originally opposed affirmative action because, in its view, it divided 
Hindu society. Note, however, that Bhagwat’s statement endorses Dalit 
reservations, not OBC reservations. He has only spoken about society’s 
“ek ang”, not “kayee ang” (one part, not several parts). His term 
“poornatah nirbal” (completely powerless) covers Dalits, not the OBCs.</p>
<p>On two other matters — Muslims and India’s Constitution — Bhagwat’s 
arguments are contradictory. Does the RSS now accept Muslims as an 
integral part of the Indian nation, and does it also fully believe in 
India’s Constitution? On Muslims, Bhagwat does not evince the outright 
hostility of M S Golwalkar, the second RSS chief (1940-1973).</p>
<p>But his ideological departures are minor. Despite claiming that he 
fully accepts India’s diversities, including the diversity of gods (devi
 devataon ki vividhta) and the diversity of diets (khaan paan ki 
vividhta), Bhagwat insists that Muslims should call themselves Hindus 
(for the term Hindu, he says, describes the Indian nation, as the RSS 
has always claimed); that Islam attacked India (Islam ka aakraman); that
 beef eating is unacceptable and cow protection is a national duty. 
Bhagwat also does not believe in the concept of minorities (alpsankhyak 
shabd thheek nahin). Finally, his extensive telling of Indian heroes, 
some cited repeatedly in the speeches, included Shivaji, Hedgewar, 
Golwalkar, Guru Nanak, Guru Gobind Singh, Gandhi and Tagore. The speech 
referred to no Muslim heroes — no Akbar, no Kabir, no Azad.</p>
<p>His is not a discourse about the full and equal citizenship of 
Muslims. It is hard to escape the inference that for Bhagwat, Muslims 
may be Indians, but they are secondary Indians. They have produced no 
Indian heroes; their religion “attacked” India; they must give up beef 
eating because Hindus are offended by it; accepting Ram as 
“Imam-e-Hind”, they should agree to a Ram Temple in Ayodhya, or the 
fingers of suspicion will continue to be pointed at them. The welfare of
 the Muslim community, in other words, depends on Hindu pleasure, not 
constitutional principles. There is no conception of rights.<br>
This also leads us to examine Bhagwat’s statements about India’s 
Constitution. As is well known, the RSS was opposed to the Constitution 
when it was promulgated, something true until as late as the K S 
Sudarshan period (2000-2009). The RSS argument was that India’s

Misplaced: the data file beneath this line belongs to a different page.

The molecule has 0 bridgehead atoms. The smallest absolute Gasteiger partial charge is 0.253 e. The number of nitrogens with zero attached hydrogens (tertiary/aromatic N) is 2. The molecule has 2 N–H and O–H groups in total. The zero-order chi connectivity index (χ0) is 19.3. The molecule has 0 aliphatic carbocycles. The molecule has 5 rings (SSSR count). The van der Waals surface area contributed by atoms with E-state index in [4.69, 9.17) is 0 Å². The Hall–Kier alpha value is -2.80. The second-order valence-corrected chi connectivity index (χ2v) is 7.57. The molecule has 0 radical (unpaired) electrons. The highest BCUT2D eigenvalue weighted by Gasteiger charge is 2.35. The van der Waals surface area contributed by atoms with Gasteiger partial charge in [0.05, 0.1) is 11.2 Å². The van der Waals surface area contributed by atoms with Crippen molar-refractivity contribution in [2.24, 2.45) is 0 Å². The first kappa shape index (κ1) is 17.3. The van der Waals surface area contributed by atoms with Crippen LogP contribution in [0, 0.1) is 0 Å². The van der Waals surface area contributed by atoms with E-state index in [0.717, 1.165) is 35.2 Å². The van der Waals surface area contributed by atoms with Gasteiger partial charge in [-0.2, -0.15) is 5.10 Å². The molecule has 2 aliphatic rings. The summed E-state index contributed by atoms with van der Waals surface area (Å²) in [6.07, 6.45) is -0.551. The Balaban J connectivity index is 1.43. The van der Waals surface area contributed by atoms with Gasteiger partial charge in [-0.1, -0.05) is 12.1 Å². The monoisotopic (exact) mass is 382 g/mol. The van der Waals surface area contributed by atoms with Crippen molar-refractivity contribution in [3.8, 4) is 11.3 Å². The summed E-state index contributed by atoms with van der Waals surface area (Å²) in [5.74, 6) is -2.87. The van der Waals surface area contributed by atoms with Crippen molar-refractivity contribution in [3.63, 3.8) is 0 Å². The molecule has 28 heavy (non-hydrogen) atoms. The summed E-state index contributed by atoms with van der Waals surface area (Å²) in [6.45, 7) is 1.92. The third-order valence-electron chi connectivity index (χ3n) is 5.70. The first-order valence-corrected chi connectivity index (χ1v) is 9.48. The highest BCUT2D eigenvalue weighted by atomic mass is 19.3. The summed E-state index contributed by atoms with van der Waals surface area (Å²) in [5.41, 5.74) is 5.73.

Constitution represented western ideas, not India’s ethos. Now a hero, B
 R Ambedkar was an outright villain in the 1950s.</p>
<p>In contrast, Bhagwat clearly said that the RSS accepts the 
Constitution. But he was also emphatic that India is a Hindu nation, an 
unconstitutional idea; he did not accept the concept of minorities, 
enshrined in the Constitution; he repeatedly said that laws and courts 
are inadequate instruments for social change, and organised social 
action is necessary. The pursuit of a Hindu India through social action,
 until the Constitution is changed, is an unconstitutional project.</p>
<p>At another fundamental level, too, there is an ineradicable conflict 
in Bhagwat’s acceptance of the Constitution and the underlying RSS 
philosophy. The latter, according to him, says that individuals should 
not think of their own interests, but dissolve their existence in the 
service of society. This argument goes against the concepts of civil 
liberties and fundamental rights, which are individually based and 
constitutionally anchored in India. They are also integral to 
democracies in general.</p>
<p>Autocrats often speak of society’s interest as the only reality, and 
individual interests as a misleading falsehood. Hitler demanded complete
 immersion in German nationhood, and while launching the Cultural 
Revolution, Mao called for the creation of a new Chinese man — 
unacquisitive, unselfish, thinking only of China.</p>
<p>Democracies demand civic spirit, but they also defend individual 
rights, guarding against the possibility that governments might use the 
idea of collective interest to crush citizen rights and individual 
spirit. If the RSS endorses India’s Constitution, it also needs to ask 
whether it believes in individual freedoms and rights.</p></div></div></div></div></div></div></div></div>

<br clear="all"><br>-- <br><div dir="ltr" class="gmail_signature" data-smartmail="gmail_signature">=+=+=+=+=+=+=+=+=+=+=+=+=+=+=+=+<br><br> Harold F. Schiffman<br><br>Professor Emeritus of <br> Dravidian Linguistics and Culture <br>Dept. of South Asia Studies                     <br>University of Pennsylvania<br>Philadelphia, PA 19104-6305<br><br>Phone:  (215) 898-7475<br>Fax:  (215) 573-2138                                      <br><br>Email:  <a href="mailto:haroldfs@gmail.com" target="_blank">haroldfs@gmail.com</a><br><a href="http://ccat.sas.upenn.edu/~haroldfs/" target="_blank">http://ccat.sas.upenn.edu/~haroldfs/</a>    <br><br>-------------------------------------------------</div></div>